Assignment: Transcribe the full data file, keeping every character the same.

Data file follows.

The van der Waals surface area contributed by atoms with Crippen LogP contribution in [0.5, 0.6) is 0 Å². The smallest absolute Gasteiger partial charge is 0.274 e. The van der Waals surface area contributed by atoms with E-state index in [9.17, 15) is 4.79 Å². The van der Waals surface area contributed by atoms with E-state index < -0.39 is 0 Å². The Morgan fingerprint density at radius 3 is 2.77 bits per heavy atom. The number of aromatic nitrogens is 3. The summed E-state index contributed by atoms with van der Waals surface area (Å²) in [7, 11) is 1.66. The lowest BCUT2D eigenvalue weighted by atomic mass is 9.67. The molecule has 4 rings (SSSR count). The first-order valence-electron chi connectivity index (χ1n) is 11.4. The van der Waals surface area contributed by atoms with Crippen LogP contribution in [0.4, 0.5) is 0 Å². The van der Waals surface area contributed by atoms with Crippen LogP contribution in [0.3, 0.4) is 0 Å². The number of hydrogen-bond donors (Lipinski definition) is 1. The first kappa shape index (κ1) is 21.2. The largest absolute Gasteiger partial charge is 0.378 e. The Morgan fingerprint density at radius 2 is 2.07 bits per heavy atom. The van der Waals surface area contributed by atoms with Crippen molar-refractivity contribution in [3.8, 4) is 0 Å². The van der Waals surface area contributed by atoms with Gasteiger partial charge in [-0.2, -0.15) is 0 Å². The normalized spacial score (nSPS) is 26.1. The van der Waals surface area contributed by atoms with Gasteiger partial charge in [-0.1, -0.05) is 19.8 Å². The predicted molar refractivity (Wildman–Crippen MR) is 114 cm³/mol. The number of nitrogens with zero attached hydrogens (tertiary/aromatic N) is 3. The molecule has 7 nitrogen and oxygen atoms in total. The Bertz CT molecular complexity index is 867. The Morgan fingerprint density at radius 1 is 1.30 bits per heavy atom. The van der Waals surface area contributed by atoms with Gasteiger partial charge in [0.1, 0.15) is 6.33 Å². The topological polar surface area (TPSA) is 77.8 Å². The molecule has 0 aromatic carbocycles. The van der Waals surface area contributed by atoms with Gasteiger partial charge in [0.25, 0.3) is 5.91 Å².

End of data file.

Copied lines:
The van der Waals surface area contributed by atoms with Crippen LogP contribution in [0.5, 0.6) is 0 Å². The smallest absolute Gasteiger partial charge is 0.274 e. The van der Waals surface area contributed by atoms with E-state index in [9.17, 15) is 4.79 Å². The van der Waals surface area contributed by atoms with E-state index < -0.39 is 0 Å². The Morgan fingerprint density at radius 3 is 2.77 bits per heavy atom. The number of aromatic nitrogens is 3. The summed E-state index contributed by atoms with van der Waals surface area (Å²) in [7, 11) is 1.66. The lowest BCUT2D eigenvalue weighted by atomic mass is 9.67. The molecule has 4 rings (SSSR count). The first-order valence-electron chi connectivity index (χ1n) is 11.4. The van der Waals surface area contributed by atoms with Crippen LogP contribution in [0.4, 0.5) is 0 Å². The van der Waals surface area contributed by atoms with Crippen LogP contribution in [0.3, 0.4) is 0 Å². The number of hydrogen-bond donors (Lipinski definition) is 1. The first kappa shape index (κ1) is 21.2. The largest absolute Gasteiger partial charge is 0.378 e. The Morgan fingerprint density at radius 2 is 2.07 bits per heavy atom. The van der Waals surface area contributed by atoms with Crippen molar-refractivity contribution in [3.8, 4) is 0 Å². The van der Waals surface area contributed by atoms with Gasteiger partial charge in [-0.2, -0.15) is 0 Å². The normalized spacial score (nSPS) is 26.1. The van der Waals surface area contributed by atoms with Gasteiger partial charge in [-0.1, -0.05) is 19.8 Å². The predicted molar refractivity (Wildman–Crippen MR) is 114 cm³/mol. The number of nitrogens with zero attached hydrogens (tertiary/aromatic N) is 3. The molecule has 7 nitrogen and oxygen atoms in total. The Bertz CT molecular complexity index is 867. The Morgan fingerprint density at radius 1 is 1.30 bits per heavy atom. The van der Waals surface area contributed by atoms with Gasteiger partial charge in [0.1, 0.15) is 6.33 Å². The topological polar surface area (TPSA) is 77.8 Å². The molecule has 0 aromatic carbocycles. The van der Waals surface area contributed by atoms with Gasteiger partial charge in [0.25, 0.3) is 5.91 Å².